Review by Mac Dunlop
Went to see the Bruce Lacey Experience, at The Exchange in Penzance last night, complete with a special screening of short films, and a guided tour of the retrospective exhibition by Jeremy Deller.
The series of short films seemed to have an ‘entropic’ evolution as they ran chronologically over time. They evolved from a kind of order – slapstick, absurd, humour where Lacey first worked in collaboration with others– into a chaotic blend of home movie and using up the end of reel film for the sake of it. I began to think that someone like Lacey, for all the innovative/experimental practice, is perhaps more a maker as ‘cypher’, as opposed to maker as ‘originator’. This isn’t necessarily a criticism; cyphers have a role to play, as do actors, and the concept of art as a whole can be regarded as a theatrical device in the presence of which we ‘suspend our disbelief’ in order to read, interpret,and convey. With Lacey though, there came a point where I felt I was in the presence of an actor in search of a script, or a prop maker waiting for the problem that requires a solution, an idea to focus their energy upon.
Lacey’s slapstick in the early shorts we watched illustrates a consume skill, a natural timing, an unsung Spike Milligan or Peter Sellers – both Lacey contemporaries – this is beautifully illustrated in in the exquisitely paced “One man band”, and it is easy to see how influential Lacey’s humour and comedy was on the wider zeitgeist – popularized in such films as The Beatles “Magical Mystery Tour“. However when Lacey himself moves behind the camera to become the film maker, everything is stripped bare (quite literally for instance, in the fau-instructional short “how to bath”). It is raw, kitchen sink documentary style that shows post war Britain and the landscape of bombed out London carrying on into the 1980’s. At the same time with Lacey, we aren’t in a kind of cinematic auture’s minimalist presence, the film isn’t distilled, it is a kind of storyboard sketch for a seemingly never completed work, a one liner, something discarded along the way to something else, an artifact of an aborted trajectory, an unanchored thought suspended behind a cloud. A performer looking for direction.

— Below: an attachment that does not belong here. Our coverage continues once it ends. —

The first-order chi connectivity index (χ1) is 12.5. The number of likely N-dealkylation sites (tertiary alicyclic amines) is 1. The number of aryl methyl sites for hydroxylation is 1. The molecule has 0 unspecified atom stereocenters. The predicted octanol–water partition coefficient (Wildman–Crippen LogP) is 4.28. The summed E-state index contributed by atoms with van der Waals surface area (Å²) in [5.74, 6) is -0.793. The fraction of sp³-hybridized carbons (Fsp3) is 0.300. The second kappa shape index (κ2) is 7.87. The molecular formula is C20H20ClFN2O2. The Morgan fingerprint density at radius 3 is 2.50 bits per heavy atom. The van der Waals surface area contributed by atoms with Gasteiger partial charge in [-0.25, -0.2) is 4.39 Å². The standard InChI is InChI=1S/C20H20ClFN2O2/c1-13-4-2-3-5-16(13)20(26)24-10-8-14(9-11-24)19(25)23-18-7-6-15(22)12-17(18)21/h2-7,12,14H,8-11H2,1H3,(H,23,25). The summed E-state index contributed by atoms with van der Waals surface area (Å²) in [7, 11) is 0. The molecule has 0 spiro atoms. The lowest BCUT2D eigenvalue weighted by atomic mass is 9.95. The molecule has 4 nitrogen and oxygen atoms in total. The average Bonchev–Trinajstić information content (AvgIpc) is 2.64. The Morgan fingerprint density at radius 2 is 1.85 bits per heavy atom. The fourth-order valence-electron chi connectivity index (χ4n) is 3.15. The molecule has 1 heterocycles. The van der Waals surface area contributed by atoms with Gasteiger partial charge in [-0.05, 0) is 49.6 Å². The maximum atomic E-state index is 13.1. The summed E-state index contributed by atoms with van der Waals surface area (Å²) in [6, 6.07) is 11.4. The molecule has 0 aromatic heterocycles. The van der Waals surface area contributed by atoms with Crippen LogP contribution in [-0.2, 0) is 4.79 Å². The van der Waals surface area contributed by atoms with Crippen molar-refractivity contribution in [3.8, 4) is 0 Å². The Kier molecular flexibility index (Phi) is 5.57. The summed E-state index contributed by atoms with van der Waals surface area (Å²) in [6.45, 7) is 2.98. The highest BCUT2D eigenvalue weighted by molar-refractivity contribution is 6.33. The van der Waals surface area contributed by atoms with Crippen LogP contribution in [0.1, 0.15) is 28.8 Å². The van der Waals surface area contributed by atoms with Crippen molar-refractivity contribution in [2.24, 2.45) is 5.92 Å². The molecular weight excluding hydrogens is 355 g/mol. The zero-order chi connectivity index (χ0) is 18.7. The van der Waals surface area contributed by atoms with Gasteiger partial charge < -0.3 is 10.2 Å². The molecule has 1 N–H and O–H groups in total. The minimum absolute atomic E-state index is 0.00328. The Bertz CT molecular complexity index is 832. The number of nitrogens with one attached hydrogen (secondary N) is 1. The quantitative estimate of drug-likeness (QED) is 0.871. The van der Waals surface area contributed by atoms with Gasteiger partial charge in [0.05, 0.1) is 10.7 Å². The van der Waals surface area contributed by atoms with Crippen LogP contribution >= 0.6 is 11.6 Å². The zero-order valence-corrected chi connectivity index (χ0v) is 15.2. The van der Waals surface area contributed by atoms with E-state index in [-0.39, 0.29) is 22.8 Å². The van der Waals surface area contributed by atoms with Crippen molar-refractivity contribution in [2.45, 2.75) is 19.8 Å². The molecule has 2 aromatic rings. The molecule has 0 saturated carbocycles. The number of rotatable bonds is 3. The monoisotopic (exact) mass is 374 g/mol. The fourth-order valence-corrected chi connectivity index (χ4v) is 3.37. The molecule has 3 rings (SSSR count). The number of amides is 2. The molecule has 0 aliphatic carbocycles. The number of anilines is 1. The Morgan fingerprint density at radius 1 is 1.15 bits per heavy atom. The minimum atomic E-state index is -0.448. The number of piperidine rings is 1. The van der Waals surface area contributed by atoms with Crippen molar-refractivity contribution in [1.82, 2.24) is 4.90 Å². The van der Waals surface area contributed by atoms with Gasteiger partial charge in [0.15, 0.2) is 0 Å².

On the other hand, the exhibition gives us a chance to focus on Lacey’s work with his second partner Jill Bruce, (aka Jill Smith) performance work that is rather more striking, durational, of ritual and in many ways more complete. Because it is performance we can only retrospectively be in the presence of documentation, and these on show seem to be in some way timeless, we’re presented with artifacts that allude to some unique anthropological mysteries, to shamanistic narratives, these are objects we wouldn’t be surprised to find in the British Museum, or Oxfords Pitt River’s collection. These convey and ground the essence of performance as ritual, whether happening, live art or otherwise, they caricaturize and invoke in equal measure. In other ways, they allude to Lacey the maker/actor, his attention to detail, his whole physical commitment, to play the part, to become less the person, and more a body in space and time – again it’s a reminder of his ability to construct and innovate within a context.
Deller told us that famously, during the sixties Lacey worked in the prop department of the BBC, where he made ingenious stage devices for performers such as Tommy Cooper, where he finds reason to focus his mercurial talents. That his victorian inventor fashion sense of the time may well have been the inspiration for the early Doctor Who, (one thing noticable in this exhibition, is the lack of a more comprehensive display of Lacey’s robots and automata, and whether they are lost or unavailable their absence is a disapointment).